### ChatGPTRate this definition:0.0 / 0 votes

1. mathematical

Mathematical refers to anything related to, involving, or characterized by mathematics. It often describes principles, concepts, methods, or techniques that are derived from or using mathematics. It can also describe any process that follows a logical or quantitative approach similar to that utilized in mathematics.

### Webster DictionaryRate this definition:0.0 / 0 votes

of or pertaining to mathematics; according to mathematics; hence, theoretically precise; accurate; as, mathematical geography; mathematical instruments; mathematical exactness

2. Etymology: [See Mathematic.]

### Editors ContributionRate this definition:0.0 / 0 votes

1. mathematical

Relating to mathematics.

The mathematical process was easy and simple.

Submitted by MaryC on March 7, 2020

### British National Corpus

Rank popularity for the word 'Mathematical' in Adjectives Frequency: #878

### Numerology

1. Chaldean Numerology

The numerical value of Mathematical in Chaldean Numerology is: 9

2. Pythagorean Numerology

The numerical value of Mathematical in Pythagorean Numerology is: 7

### Examples of Mathematical in a Sentence

1. Using a mathematical model the authors show that even under the most pessimistic assumption that young people are fully infectious then school closures could still have substantially less impact on the epidemic than they would for influenza-like infections.

2. Child support in Alaska is calculated based on a mathematical formula in the Civil Rules. The parties are not allowed to use a different formula or forgive or excuse nonpayment, they are also not allowed to demand or accelerate payments. The court is charged with figuring out the amount of past child support as well as the future child support obligations.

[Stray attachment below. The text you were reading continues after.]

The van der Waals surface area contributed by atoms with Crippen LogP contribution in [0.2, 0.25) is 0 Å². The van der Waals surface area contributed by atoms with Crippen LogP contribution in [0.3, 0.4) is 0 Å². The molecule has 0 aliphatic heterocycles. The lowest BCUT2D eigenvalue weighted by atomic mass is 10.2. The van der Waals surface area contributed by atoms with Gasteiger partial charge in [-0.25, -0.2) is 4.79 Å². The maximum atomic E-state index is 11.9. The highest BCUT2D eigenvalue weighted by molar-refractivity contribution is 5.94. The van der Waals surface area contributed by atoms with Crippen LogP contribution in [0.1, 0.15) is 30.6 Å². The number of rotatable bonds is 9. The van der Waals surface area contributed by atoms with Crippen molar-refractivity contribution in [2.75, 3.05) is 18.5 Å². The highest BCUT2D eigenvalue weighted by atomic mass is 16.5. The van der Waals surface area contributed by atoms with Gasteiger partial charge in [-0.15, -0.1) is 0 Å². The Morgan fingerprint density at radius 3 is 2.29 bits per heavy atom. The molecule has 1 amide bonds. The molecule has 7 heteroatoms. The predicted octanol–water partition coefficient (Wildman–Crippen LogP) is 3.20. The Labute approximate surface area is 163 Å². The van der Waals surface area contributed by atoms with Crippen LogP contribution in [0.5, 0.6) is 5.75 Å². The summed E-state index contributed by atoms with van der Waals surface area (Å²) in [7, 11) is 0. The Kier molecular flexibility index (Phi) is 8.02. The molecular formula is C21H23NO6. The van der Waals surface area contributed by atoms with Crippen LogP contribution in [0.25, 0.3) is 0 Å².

3. I know that most men -- not only those considered clever, but even those who are very clever and capable of understanding most difficult scientific, mathematical, or philosophic, problems - can seldom discern even the simplest and most obvious truth if it be such as obliges them to admit the falsity of conclusions they have formed, perhaps with much difficulty -- conclusions of which they are proud, which they have taught to others, and on which they have built their lives.

4. Blaise Pascal used to mark with charcoal the walls of his playroom, seeking a means of making a circle perfectly round and a triangle whose sides and angle were all equal. He discovered these things for himself and then began to seek the relationship which existed between them. He did not know any mathematical terms and so he made up his own. Using these names he made axioms and finally developed perfect demonstrations, until he had come to the thirty-second proposition of Euclid.

5. Mathematical reasoning may be regarded...

### Popularity rank by frequency of use

Mathematical#1#5753#10000

## Translations for Mathematical

### From our Multilingual Translation Dictionary

• matemàtic
• matematický
• mathemategol
• matematisk
• mathematisch, rechnerisch
• matematika
• matemática, matemático
• teoreettinen, matemaattinen
• mathématique
• matamaiticiúil
• matamataigeach
• մաթեմատիկական
• matematikala
• stærðfræðilegur
• mathēmaticus, mathēmaticālis
• matematinis
• matemātisks
• wiskundig, theoretisch
• matematisk, teoretisk
• matematyczny
• matemático
• matematică, matematic
• математи́ческий
• matematisk
• matematik